posted by Sukey Says at 9:13 AM on September 8, 2010 [1 favorite]


Your company gets to pick the method to figure out how much time has been used in a year:

- a "rolling" year, where what the employee used a year ago today is subtracted from the total used, or
- a calendar year, where on January 1st you wipe all slates clean.

There are three separate FMLA scenarios to concern yourself with here:
- her medical needs, as documented by her physician,
- after the baby is born, the 1-year-long "bonding" provision, documented by the birth certificate,
- after the baby is born, his/her medical needs, as documented by the baby's physician.

Your employee gets 480 total hours to use for one or more of those reasons, in whatever year you use. The clock starts for her to get you documentation when she asks to use leave for an FMLA-qualifying condition, or, for the "bonding" thing, the day the baby is born. It gets quite complicated, and the feds tend to side with the employee, for a number of reasons.

Please, wait till your HR people get back before saying or doing anything. And, after they are all back and advised of your employee's condition, please arrange for FMLA/ADA training for your management team, including all supervisors and yourself.
posted by SMPA at 9:18 AM on September 8, 2010 [3 favorites]


Something to keep in mind: A lot of larger companies go above and beyond FMLA. Typically, they'll offer some amount of paid maternity leave (I've seen as much as 4 weeks) for a new mother.

Why do this? Two reasons. One, it makes benefits more competitive at a comparatively low cost (not everyone will give birth while working at the company). Two, it's actually less hassle for HR operations to offer a benefit better than what FMLA provides, because then they don't have to deal with the FMLA paperwork. FMLA is only invoked if the employee asks for an unpaid leave of absence.
posted by Citrus at 10:03 AM on September 8, 2010 [1 favorite]


FMLA is only invoked if the employee asks for an unpaid leave of absence.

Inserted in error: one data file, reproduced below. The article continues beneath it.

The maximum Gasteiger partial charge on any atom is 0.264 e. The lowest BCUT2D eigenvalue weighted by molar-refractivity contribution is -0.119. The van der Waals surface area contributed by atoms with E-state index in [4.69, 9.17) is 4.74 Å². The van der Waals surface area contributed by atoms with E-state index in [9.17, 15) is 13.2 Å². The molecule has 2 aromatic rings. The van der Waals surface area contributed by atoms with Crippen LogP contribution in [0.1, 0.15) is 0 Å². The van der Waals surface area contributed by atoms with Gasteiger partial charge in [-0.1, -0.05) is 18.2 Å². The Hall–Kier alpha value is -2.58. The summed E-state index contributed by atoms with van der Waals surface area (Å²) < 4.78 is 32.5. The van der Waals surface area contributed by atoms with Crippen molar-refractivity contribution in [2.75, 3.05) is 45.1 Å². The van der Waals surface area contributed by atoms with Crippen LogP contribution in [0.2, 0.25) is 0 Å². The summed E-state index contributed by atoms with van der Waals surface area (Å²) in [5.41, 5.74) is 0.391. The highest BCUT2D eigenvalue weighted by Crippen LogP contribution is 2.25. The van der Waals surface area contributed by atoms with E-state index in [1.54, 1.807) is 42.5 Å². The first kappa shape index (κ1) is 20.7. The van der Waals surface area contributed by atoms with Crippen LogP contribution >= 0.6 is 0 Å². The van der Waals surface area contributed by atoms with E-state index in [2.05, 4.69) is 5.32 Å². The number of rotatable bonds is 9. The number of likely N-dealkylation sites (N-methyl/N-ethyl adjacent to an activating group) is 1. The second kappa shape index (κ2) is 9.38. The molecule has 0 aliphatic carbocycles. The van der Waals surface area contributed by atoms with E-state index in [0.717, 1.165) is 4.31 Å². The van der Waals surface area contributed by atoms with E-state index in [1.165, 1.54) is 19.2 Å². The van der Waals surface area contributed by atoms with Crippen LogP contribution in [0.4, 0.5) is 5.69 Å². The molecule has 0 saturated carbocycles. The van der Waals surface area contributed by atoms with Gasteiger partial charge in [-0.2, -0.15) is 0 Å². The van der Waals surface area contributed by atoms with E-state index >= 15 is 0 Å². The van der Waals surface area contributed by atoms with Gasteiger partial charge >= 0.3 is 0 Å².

Not true in my experience (depending on what you mean by unpaid leave of absence). I (male) could take FMLA leave for my recent daughter's birth, even though I was drawing vacation at the same time. In other words, I could declare I was taking FMLA leave, and charge vacation time, or not declare, and charge vacation time (of course I could have taken unpaid leave, too).

What I mean is that, or so I was told, the purpose of the FMLA distinction in this case was solely to provide the legal protection of the job guarantee provisions. I actually decided not to declare FMLA eligibility because:

* I had vacation time
* I didn't have to fill out the forms, so I didn't.
* I was only taking two weeks, which was a similar duration as some vacations.
* If I were to lose my job it honestly would have been for other reasons (losing a contract). So if I were unlucky enough to lose the job it would have been either for unrelated reasons or easy to make look like unrelated reasons, which meant I wouldn't have been protected.
posted by RikiTikiTavi at 12:42 PM on September 8, 2010


The company can require the employee to use paid time for their FMLA absence. The employee can request to use paid time, if paid leave is available under other circumstances (e.g. a vacation balance.) Everyone can agree to keep the thing unpaid. Even if the employee has no leave balances of any kind, the employer must permit them to be gone for 480 hours, if the certification and notice and other statutory requirements are met. The employer can start counting leave against the FMLA entitlement before the certification is back, and are not allowed to start termination proceedings, just because they know the leave is being used for an FMLA-qualifying purpose, but they must notify the employee that they are doing so (this is useful in cases where the employee had to leave suddenly and without warning - if you are in a coma, you are protected.) If the employee's job would have been eliminated (through, e.g., layoffs affecting the entire workgroup, classification, department, everyone at that seniority level, etc.) anyway, the employer has an affirmative defense against an FMLA violation claim.

I am not a lawyer, but I do work in HR (amongst other things.) I cannot stress enough how important it is to leave FMLA to the experts. We have to talk to our attorneys frequently, even though a handful of us spend hours every week in the nitty-gritty details of FMLA and can recite most of the contents of the DOL poster and opinion letters in our sleep.
posted by SMPA at 2:17 PM on September 8, 2010


To add to Citrus' point- I'm currently out on 8 weeks of fully paid maternity leave, so paid leave definitely exists and is a very attractive benefit.
posted by banjo_and_the_pork at 2:12 AM on September 9, 2010